With winter right around the corner, a new BC Hydro report says British Columbians don't feel ready for storm season.
The survey, conducted Oct. 13 to 17, found people feel unprepared given the past year's unpredictable weather.
“This year, B.C. is facing potentially critical storm conditions again due to drought-weakened vegetation from unusual weather — a rainy early summer that turned into an extended dry fall,” the report said.
Part of the concern comes after the late 2021 storms that ravaged the province — the series of so-called atmospheric rivers. The worst was in November. It caused unprecedented flooding and damage and left hundreds of thousands without power.
Part of the holdover from the 2021 experiences, according to BC Hydro, is that people don’t trust weather forecasts or predictions.
“This is likely because a quarter were affected in some way by an atmospheric river storm last year — of those, 28 per cent experienced a power outage, 22 per cent experienced multiple power outages, 12 per cent had damage from flooding, and 50 per cent had trouble getting goods or services due to the storms,” the report said.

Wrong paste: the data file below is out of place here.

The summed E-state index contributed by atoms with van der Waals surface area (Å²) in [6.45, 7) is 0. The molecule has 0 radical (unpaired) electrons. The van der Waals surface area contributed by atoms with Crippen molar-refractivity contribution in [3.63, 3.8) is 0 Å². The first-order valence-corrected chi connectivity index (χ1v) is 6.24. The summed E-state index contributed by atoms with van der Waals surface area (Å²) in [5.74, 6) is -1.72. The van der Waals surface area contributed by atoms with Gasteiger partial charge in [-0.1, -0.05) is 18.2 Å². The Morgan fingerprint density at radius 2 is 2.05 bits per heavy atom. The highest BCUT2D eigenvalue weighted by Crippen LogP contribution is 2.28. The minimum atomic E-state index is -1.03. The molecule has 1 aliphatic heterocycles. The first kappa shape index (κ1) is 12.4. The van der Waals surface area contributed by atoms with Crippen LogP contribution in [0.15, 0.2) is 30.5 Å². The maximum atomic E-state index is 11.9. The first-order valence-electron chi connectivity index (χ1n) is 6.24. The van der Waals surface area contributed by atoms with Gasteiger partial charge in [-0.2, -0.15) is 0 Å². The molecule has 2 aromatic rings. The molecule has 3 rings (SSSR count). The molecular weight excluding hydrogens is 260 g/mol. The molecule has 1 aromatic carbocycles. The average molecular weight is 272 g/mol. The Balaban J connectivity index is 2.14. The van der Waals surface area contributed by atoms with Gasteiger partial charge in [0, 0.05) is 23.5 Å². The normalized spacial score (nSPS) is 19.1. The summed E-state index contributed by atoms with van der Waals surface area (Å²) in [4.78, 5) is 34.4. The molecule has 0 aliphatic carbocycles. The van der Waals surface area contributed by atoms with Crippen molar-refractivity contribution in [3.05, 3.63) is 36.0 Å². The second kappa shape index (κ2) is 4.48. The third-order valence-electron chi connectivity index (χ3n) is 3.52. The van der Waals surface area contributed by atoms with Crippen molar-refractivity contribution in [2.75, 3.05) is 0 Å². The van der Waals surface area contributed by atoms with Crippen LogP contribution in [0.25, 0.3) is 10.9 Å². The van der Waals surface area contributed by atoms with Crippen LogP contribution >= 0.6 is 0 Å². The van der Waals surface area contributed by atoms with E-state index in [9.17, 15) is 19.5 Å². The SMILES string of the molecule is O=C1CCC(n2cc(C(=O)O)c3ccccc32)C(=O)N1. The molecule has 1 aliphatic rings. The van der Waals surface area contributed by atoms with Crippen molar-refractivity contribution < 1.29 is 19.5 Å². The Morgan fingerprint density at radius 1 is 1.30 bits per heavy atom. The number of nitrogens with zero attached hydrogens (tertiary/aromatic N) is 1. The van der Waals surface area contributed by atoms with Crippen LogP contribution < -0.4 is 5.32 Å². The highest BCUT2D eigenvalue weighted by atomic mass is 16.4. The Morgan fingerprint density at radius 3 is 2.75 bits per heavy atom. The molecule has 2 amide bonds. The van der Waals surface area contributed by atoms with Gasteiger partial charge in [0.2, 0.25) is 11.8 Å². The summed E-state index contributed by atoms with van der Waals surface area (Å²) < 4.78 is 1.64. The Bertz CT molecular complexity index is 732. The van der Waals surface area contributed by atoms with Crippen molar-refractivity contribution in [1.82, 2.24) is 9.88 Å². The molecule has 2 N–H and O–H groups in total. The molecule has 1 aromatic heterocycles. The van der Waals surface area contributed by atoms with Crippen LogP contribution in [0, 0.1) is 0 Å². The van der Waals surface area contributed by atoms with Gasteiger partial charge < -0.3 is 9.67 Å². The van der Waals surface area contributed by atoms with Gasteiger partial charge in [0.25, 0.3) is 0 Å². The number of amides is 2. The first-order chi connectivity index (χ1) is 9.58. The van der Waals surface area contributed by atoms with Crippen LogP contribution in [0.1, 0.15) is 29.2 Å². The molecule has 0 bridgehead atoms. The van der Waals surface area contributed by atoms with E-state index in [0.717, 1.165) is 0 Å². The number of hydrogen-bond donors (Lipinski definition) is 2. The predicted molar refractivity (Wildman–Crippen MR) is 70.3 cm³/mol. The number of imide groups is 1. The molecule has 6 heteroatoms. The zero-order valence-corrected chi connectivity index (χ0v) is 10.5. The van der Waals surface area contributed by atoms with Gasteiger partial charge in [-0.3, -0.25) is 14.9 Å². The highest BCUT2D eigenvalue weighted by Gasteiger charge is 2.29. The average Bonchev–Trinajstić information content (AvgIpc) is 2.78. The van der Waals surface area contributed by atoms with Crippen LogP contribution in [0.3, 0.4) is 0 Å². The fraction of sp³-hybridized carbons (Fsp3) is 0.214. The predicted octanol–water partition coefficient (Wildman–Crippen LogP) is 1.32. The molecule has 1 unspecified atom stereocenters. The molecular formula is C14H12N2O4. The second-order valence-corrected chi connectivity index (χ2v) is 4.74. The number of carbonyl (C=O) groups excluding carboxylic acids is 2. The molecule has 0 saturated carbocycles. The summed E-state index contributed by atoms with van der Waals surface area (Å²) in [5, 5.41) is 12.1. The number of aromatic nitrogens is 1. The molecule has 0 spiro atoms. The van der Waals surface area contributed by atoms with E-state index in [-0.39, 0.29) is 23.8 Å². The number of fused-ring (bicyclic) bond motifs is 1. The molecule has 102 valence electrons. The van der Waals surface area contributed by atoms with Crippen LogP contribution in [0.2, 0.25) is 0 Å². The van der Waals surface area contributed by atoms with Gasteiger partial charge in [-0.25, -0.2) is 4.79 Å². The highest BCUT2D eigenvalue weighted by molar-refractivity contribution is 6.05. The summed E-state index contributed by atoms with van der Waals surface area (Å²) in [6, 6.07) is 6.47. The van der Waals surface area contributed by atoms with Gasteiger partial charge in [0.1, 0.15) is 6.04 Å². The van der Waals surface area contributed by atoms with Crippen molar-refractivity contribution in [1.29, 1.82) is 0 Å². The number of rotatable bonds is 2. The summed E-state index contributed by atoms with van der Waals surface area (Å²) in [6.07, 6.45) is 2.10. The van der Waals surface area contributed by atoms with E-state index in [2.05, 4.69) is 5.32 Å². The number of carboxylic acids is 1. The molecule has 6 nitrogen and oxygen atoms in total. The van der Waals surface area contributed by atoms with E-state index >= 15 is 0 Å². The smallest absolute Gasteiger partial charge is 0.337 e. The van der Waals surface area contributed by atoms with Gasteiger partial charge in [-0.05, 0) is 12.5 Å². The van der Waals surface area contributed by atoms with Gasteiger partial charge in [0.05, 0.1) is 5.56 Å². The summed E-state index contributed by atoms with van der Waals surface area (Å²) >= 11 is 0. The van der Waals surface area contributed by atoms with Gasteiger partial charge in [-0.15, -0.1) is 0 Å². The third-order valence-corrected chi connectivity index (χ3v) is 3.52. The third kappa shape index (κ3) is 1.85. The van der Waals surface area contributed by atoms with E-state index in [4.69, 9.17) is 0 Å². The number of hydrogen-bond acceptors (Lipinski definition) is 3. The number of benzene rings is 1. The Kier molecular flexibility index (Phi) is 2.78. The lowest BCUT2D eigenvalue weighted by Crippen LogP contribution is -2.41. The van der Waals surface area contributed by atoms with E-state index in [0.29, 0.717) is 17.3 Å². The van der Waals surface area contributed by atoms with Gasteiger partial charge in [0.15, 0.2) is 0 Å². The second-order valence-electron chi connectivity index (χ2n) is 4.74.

Meanwhile, forty-two per cent said they are more worried about storm-related damage and power outages affecting their community than they were at this time last year.
That distrust has fatigued some B.C. residents. Sixty-four per cent of those surveyed said they’ve taken no steps this year to prepare for storm-related power outages.
Poll results show those over the age of 55 are a third more likely to be prepared than the 18-34-year-olds, while women are about a third more likely to be prepared than men.
All that said, though, BC Hydro is advising people to be ready for power outages because drought-weakened trees could hit power lines.
“An increase in extreme weather due to climate change is something BC Hydro has been preparing for,” the utility said.